Fr. Henderson to senior status: Brought Christ to all in varied assignments

The news that Father Donald Henderson has been granted senior status will make Catholics in at least 20 parishes around the Diocese of Peoria fondly recall his time with them.

“I’ve had many, many parish assignments,” acknowledged Father Henderson, 72, who also served on the faculties of Catholic high schools in Peoria and Danville during his 46 years of active priesthood.

Father Henderson is shown in the sanctuary of Sacred Heart Church in downtown Peoria. (The Catholic Post/Tom Dermody)

Father Henderson is shown in the sanctuary of Sacred Heart Church in downtown Peoria. (The Catholic Post/Tom Dermody)

“I’ve always tried to be obedient to what the bishop asked,” he said, noting that in most cases he was sent to new assignments to fulfill certain needs at the time.

Serving in both rural and city parishes — including the last year as parochial vicar of three faith communities in the heart of Peoria (St. Mary’s Cathedral, Sacred Heart, and St. Bernard) — has given Father Henderson a rare perspective on Catholic life across the Diocese of Peoria.

“It’s amazing how similar the large and rural parishes are to one another,” he told The Catholic Post in an interview from the offices of Sacred Heart Church in downtown Peoria. While differences in size mean a busier life for priests in larger parishes, the common bond is the celebration of the sacraments — which is where Father Henderson found his greatest joy.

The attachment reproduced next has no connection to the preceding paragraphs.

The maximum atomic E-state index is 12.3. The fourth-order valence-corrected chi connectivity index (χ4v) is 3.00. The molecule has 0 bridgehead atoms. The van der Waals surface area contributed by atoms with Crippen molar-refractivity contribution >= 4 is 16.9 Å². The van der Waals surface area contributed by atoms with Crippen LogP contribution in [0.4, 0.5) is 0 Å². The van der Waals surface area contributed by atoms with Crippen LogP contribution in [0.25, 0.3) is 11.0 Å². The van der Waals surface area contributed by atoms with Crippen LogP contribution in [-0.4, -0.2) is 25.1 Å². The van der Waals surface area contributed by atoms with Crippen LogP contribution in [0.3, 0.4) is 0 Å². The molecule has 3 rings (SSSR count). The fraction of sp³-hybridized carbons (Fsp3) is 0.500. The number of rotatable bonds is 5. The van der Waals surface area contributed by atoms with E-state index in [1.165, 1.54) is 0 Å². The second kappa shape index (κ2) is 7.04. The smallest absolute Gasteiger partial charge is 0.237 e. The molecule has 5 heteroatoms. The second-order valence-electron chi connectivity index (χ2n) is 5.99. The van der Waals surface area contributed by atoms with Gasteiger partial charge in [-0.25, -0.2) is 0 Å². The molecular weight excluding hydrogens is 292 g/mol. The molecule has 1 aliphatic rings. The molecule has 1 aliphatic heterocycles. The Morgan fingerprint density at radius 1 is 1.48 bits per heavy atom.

“That is what we were called to do, above all,” said Father Henderson of bringing the life of grace into Catholics from infancy to preparation for death. “To be present, and bring Christ to them,” especially the presence of the Lord in the Eucharist, is “spiritually extremely fulfilling.”

FOUND HIS PLACE IN SEMINARY

Like his priestly career, Father Henderson’s early life also had its share of transitions. His family lived in three different Peoria parishes — St. Mark, St. Philomena, and St. Vincent. After graduating from Spalding Institute, Father Henderson enrolled in Regis College in Denver to study business administration.

A series of tests showed he was more suited to be an attorney, so he transferred to Marquette University in Milwaukee for its pre-law curriculum.

“I didn’t care for that either,” he said. But while at Marquette, the thought of priesthood “became overpowering.” A visit with Msgr. George Carton, then vocation director, led him to enroll at Immaculate Conception Seminary in Conception, Missouri. But even then, uncertainty remained.

“When my parents drove me out I told them, ‘You need to get a motel in the nearby town because tomorrow I may be calling to say ‘pick me up and take me home again,’” he recalled.

Father Henderson never made that call.

“I fell in love with it right away,” he said of the Benedictine-run seminary. “I found a home and the peace that I was looking for.”